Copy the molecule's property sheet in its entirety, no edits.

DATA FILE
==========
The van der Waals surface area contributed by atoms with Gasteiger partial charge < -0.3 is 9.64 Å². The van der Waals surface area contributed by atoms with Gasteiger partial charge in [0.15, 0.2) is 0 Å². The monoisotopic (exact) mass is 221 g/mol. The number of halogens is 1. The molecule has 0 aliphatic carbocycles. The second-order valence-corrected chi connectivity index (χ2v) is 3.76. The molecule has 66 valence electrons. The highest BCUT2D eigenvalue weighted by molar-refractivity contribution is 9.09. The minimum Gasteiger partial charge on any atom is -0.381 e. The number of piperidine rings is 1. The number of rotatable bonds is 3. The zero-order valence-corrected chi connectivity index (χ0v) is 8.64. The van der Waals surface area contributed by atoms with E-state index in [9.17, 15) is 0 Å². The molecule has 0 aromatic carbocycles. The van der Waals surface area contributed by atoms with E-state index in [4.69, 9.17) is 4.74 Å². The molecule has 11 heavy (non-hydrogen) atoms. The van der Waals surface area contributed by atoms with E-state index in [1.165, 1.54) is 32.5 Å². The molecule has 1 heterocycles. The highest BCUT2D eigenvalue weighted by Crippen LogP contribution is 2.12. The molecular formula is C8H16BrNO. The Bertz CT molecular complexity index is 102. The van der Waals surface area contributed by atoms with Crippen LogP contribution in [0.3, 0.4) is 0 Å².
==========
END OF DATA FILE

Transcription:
The van der Waals surface area contributed by atoms with Gasteiger partial charge < -0.3 is 9.64 Å². The van der Waals surface area contributed by atoms with Gasteiger partial charge in [0.15, 0.2) is 0 Å². The monoisotopic (exact) mass is 221 g/mol. The number of halogens is 1. The molecule has 0 aliphatic carbocycles. The second-order valence-corrected chi connectivity index (χ2v) is 3.76. The molecule has 66 valence electrons. The highest BCUT2D eigenvalue weighted by molar-refractivity contribution is 9.09. The minimum Gasteiger partial charge on any atom is -0.381 e. The number of piperidine rings is 1. The number of rotatable bonds is 3. The zero-order valence-corrected chi connectivity index (χ0v) is 8.64. The van der Waals surface area contributed by atoms with E-state index in [9.17, 15) is 0 Å². The molecule has 0 aromatic carbocycles. The van der Waals surface area contributed by atoms with E-state index in [4.69, 9.17) is 4.74 Å². The molecule has 11 heavy (non-hydrogen) atoms. The van der Waals surface area contributed by atoms with E-state index in [1.165, 1.54) is 32.5 Å². The molecule has 1 heterocycles. The highest BCUT2D eigenvalue weighted by Crippen LogP contribution is 2.12. The molecular formula is C8H16BrNO. The Bertz CT molecular complexity index is 102. The van der Waals surface area contributed by atoms with Crippen LogP contribution in [0.3, 0.4) is 0 Å².